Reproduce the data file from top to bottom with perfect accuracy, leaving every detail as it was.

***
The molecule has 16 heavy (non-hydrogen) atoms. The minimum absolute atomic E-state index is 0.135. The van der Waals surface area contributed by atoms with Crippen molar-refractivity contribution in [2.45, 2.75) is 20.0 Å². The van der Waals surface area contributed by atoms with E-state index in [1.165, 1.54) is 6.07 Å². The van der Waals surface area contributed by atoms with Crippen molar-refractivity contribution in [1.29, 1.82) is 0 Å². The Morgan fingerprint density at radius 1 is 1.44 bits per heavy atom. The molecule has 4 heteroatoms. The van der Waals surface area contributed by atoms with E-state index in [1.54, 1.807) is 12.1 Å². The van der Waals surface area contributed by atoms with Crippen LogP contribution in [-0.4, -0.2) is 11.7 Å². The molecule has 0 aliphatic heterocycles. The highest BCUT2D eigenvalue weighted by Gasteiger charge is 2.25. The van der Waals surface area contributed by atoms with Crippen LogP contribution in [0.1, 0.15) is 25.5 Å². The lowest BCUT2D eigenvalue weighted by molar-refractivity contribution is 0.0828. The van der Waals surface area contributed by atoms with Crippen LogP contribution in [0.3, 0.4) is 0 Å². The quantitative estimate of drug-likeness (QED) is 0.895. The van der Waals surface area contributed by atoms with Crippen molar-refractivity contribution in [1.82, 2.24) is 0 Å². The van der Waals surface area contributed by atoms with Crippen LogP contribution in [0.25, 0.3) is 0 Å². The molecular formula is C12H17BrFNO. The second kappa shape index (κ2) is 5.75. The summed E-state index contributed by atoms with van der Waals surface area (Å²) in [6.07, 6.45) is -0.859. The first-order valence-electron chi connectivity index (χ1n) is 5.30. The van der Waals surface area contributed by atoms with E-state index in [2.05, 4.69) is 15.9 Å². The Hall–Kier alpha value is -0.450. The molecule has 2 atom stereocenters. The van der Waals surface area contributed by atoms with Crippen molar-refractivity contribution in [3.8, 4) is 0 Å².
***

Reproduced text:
The molecule has 16 heavy (non-hydrogen) atoms. The minimum absolute atomic E-state index is 0.135. The van der Waals surface area contributed by atoms with Crippen molar-refractivity contribution in [2.45, 2.75) is 20.0 Å². The van der Waals surface area contributed by atoms with E-state index in [1.165, 1.54) is 6.07 Å². The van der Waals surface area contributed by atoms with Crippen molar-refractivity contribution in [1.29, 1.82) is 0 Å². The Morgan fingerprint density at radius 1 is 1.44 bits per heavy atom. The molecule has 4 heteroatoms. The van der Waals surface area contributed by atoms with E-state index in [1.54, 1.807) is 12.1 Å². The van der Waals surface area contributed by atoms with Crippen LogP contribution in [-0.4, -0.2) is 11.7 Å². The molecule has 0 aliphatic heterocycles. The highest BCUT2D eigenvalue weighted by Gasteiger charge is 2.25. The van der Waals surface area contributed by atoms with Crippen LogP contribution in [0.1, 0.15) is 25.5 Å². The lowest BCUT2D eigenvalue weighted by molar-refractivity contribution is 0.0828. The van der Waals surface area contributed by atoms with Crippen LogP contribution in [0.3, 0.4) is 0 Å². The quantitative estimate of drug-likeness (QED) is 0.895. The van der Waals surface area contributed by atoms with Crippen molar-refractivity contribution in [1.82, 2.24) is 0 Å². The van der Waals surface area contributed by atoms with Crippen LogP contribution in [0.25, 0.3) is 0 Å². The molecular formula is C12H17BrFNO. The second kappa shape index (κ2) is 5.75. The summed E-state index contributed by atoms with van der Waals surface area (Å²) in [6.07, 6.45) is -0.859. The first-order valence-electron chi connectivity index (χ1n) is 5.30. The van der Waals surface area contributed by atoms with E-state index in [2.05, 4.69) is 15.9 Å². The Hall–Kier alpha value is -0.450. The molecule has 2 atom stereocenters. The van der Waals surface area contributed by atoms with Crippen molar-refractivity contribution in [3.8, 4) is 0 Å².